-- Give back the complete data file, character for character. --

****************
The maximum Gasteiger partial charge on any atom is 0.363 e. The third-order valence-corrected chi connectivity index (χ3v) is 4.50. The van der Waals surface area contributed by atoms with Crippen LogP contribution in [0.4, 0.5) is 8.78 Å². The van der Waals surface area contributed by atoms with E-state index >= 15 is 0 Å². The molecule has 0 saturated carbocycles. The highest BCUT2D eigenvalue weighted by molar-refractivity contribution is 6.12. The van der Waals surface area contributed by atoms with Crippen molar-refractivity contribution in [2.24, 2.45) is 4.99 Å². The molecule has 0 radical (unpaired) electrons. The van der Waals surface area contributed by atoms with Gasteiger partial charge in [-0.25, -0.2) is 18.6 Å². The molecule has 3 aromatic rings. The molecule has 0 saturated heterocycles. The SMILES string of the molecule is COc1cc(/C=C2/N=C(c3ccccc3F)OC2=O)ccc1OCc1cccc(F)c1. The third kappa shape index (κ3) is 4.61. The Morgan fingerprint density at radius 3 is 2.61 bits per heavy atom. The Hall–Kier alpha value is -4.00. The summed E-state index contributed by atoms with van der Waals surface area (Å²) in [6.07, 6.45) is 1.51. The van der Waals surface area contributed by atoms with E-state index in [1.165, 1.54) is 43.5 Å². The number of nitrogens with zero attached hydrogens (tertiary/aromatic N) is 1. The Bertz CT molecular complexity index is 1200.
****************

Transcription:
The maximum Gasteiger partial charge on any atom is 0.363 e. The third-order valence-corrected chi connectivity index (χ3v) is 4.50. The van der Waals surface area contributed by atoms with Crippen LogP contribution in [0.4, 0.5) is 8.78 Å². The van der Waals surface area contributed by atoms with E-state index >= 15 is 0 Å². The molecule has 0 saturated carbocycles. The highest BCUT2D eigenvalue weighted by molar-refractivity contribution is 6.12. The van der Waals surface area contributed by atoms with Crippen molar-refractivity contribution in [2.24, 2.45) is 4.99 Å². The molecule has 0 radical (unpaired) electrons. The van der Waals surface area contributed by atoms with Gasteiger partial charge in [-0.25, -0.2) is 18.6 Å². The molecule has 3 aromatic rings. The molecule has 0 saturated heterocycles. The SMILES string of the molecule is COc1cc(/C=C2/N=C(c3ccccc3F)OC2=O)ccc1OCc1cccc(F)c1. The third kappa shape index (κ3) is 4.61. The Morgan fingerprint density at radius 3 is 2.61 bits per heavy atom. The Hall–Kier alpha value is -4.00. The summed E-state index contributed by atoms with van der Waals surface area (Å²) in [6.07, 6.45) is 1.51. The van der Waals surface area contributed by atoms with E-state index in [1.165, 1.54) is 43.5 Å². The number of nitrogens with zero attached hydrogens (tertiary/aromatic N) is 1. The Bertz CT molecular complexity index is 1200.